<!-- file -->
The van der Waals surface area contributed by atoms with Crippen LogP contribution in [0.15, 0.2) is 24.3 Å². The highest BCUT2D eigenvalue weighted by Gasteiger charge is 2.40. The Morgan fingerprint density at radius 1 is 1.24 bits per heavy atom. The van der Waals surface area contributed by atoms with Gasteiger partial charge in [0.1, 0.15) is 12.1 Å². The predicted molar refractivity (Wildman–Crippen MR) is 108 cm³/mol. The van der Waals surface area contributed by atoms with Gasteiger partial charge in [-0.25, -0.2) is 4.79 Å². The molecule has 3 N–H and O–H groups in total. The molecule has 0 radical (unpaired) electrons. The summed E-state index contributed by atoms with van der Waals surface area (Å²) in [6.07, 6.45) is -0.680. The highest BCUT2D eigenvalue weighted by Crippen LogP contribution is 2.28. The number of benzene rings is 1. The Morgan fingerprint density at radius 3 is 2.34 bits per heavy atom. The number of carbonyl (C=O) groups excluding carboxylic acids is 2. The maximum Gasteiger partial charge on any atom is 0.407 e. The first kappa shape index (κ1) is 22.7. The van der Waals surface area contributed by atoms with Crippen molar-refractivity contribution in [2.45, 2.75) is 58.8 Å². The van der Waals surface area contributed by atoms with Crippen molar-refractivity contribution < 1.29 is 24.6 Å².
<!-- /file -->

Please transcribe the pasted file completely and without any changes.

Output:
The van der Waals surface area contributed by atoms with Crippen LogP contribution in [0.15, 0.2) is 24.3 Å². The highest BCUT2D eigenvalue weighted by Gasteiger charge is 2.40. The Morgan fingerprint density at radius 1 is 1.24 bits per heavy atom. The van der Waals surface area contributed by atoms with Gasteiger partial charge in [0.1, 0.15) is 12.1 Å². The predicted molar refractivity (Wildman–Crippen MR) is 108 cm³/mol. The van der Waals surface area contributed by atoms with Gasteiger partial charge in [-0.25, -0.2) is 4.79 Å². The molecule has 3 N–H and O–H groups in total. The molecule has 0 radical (unpaired) electrons. The summed E-state index contributed by atoms with van der Waals surface area (Å²) in [6.07, 6.45) is -0.680. The highest BCUT2D eigenvalue weighted by Crippen LogP contribution is 2.28. The number of benzene rings is 1. The Morgan fingerprint density at radius 3 is 2.34 bits per heavy atom. The number of carbonyl (C=O) groups excluding carboxylic acids is 2. The maximum Gasteiger partial charge on any atom is 0.407 e. The first kappa shape index (κ1) is 22.7. The van der Waals surface area contributed by atoms with Crippen molar-refractivity contribution in [2.45, 2.75) is 58.8 Å². The van der Waals surface area contributed by atoms with Crippen molar-refractivity contribution < 1.29 is 24.6 Å².